(i)Transient processes:- this process type does not incur any intermediate dehydration points during process execution. If there are unhandled faults or there is system downtime during process execution, the instances of a transient process do not leave a trace in the system.  Transient processes are typically short-lived, request-response style processes. The synchronous process you design in Oracle JDeveloper is an example of a transient process.

(ii)Durable processes:- this process type incurs one or more dehydration points in the database during execution because of the following activities:
     *   Receive activity
     *   OnMessage branch in a pick activity
     *   OnAlarm branch in a pick activity
     *   Wait activity
Instances of durable processes can be saved in-flight (whether they complete normally or abnormally). These processes are typically long-living and initiated through a one-way invocation.

Properties that can effect the Dehydration Store:-
(i)idempotent BPEL Property:-Idempotent Activities:-An idempotent activity is an activity that can be retried (for example, an assign activity or an invoke activity).
Oracle BPEL Server saves the instance after a nonidempotent activity.A BPEL invoke activity is by default an idempotent activity, meaning that the BPEL process does not dehydrate instances immediately after invoke activities. Therefore, if idempotent is set to true and Oracle BPEL Server fails right after an invoke activity executes, Oracle BPEL Server performs the invoke again after restarting.
If idempotent is set to false, the invoke activity is dehydrated immediately after execution and recorded in the dehydration store. If Oracle BPEL Server then fails and is restarted, the invoke activity is not repeated, because Oracle BPEL Process Manager sees that the invoke already executed.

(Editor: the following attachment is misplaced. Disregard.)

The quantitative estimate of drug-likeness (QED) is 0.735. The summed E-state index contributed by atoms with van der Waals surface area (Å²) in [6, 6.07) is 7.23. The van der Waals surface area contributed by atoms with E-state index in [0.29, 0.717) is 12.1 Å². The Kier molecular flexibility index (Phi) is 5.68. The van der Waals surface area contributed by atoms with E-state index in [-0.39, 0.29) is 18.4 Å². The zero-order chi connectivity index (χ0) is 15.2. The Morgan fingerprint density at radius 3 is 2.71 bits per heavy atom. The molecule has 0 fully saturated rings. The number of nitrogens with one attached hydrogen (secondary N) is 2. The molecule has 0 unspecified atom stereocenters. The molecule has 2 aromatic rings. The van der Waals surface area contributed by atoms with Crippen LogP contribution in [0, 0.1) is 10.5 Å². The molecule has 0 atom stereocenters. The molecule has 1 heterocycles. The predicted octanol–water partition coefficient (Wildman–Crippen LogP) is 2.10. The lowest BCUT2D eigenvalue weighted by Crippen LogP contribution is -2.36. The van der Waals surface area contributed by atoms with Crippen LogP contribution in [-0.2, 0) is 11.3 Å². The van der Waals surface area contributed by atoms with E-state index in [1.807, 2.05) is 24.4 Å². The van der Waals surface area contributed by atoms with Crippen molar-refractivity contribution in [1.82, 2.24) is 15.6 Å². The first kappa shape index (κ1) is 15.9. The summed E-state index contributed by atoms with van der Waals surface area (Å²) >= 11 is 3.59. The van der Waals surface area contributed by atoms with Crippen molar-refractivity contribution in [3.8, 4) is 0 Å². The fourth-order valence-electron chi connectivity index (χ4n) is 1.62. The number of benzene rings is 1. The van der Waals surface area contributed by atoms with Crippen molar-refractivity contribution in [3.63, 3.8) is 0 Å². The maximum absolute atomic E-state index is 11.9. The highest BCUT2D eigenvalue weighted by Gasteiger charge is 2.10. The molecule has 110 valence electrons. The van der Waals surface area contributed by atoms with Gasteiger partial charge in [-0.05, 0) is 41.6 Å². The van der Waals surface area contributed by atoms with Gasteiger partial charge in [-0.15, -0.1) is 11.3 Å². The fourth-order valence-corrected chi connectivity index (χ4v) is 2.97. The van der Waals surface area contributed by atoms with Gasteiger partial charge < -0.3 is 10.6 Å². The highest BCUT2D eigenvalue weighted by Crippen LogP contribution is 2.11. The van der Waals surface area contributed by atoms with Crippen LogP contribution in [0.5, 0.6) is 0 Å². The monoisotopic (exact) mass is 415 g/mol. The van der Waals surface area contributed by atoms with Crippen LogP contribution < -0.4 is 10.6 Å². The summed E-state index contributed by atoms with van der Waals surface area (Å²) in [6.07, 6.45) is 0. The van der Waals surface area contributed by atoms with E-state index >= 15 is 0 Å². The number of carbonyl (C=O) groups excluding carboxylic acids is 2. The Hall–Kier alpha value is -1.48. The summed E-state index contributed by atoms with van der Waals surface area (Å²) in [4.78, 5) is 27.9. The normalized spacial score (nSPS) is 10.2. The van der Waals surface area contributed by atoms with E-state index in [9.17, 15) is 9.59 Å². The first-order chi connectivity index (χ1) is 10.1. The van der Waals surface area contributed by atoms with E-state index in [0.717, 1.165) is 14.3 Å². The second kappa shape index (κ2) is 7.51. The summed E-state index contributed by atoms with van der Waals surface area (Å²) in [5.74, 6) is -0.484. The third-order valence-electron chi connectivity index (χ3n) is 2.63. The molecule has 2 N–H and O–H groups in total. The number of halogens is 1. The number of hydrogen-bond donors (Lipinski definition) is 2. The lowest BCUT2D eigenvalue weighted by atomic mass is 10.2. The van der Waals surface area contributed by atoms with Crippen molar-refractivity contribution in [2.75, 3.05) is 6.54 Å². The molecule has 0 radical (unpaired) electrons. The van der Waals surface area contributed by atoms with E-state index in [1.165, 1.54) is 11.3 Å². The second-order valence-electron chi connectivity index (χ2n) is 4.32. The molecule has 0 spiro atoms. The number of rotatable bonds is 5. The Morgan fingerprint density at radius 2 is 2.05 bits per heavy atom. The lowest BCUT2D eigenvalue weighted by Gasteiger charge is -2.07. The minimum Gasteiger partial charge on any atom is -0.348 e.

When idempotent is set to false, it provides better failover protection, but at the cost of some performance, since the BPEL process accesses the dehydration store much more frequently. This setting can be configured for each partner link property.Setting this parameter to true can significantly improve throughput. Some examples of where this property can be set to true are read-only services (for example, CreditRatingService) or local EJB/WSIF invocations that share the instance's transaction.
(ii)BPEL Properties Set Inside a Composite:-
ex:-
<property name="bpel.config.inMemoryOptimization">true</property>
<property name="bpel.config.completionPersistPolicy">faulted</property>

(a)inMemoryOptimization:-This property indicates to Oracle BPEL Server that this process is a transient process and dehydration of the instance is not required. When set to True, the completionPersistPolicy is used to determine persistence behavior. This property can only be set to True for transient processes or processes that do not contain any dehydration points such as receive, wait, onMessage and onAlarm activities. The inMemoryOptimization property is set at the BPEL component level.
Values:
This property has the following values:
False (default): instances are persisted completely and recorded in the dehydration store database.
True: The completionPersist policy is used to determine persistence behavior.

(b)completionPersistPolicy:-
This property configures how the instance data is saved. It can only be set at the BPEL component level. The completionPersistPolicy property can only be used when inMemoryOptimization is set to be True (transient processes). Note that this parameter may affect database growth and throughput (due to reduced I/O).
Value
(i)On (default):-The completed instance is saved normally
(ii)Deferred:-The completed instance is saved, but with a different thread and in another transaction.
(iii)Faulted:-Only the faulted instances are saved.
(iv)Off:-No instances of this process are saved.

No comments:

Post a Comment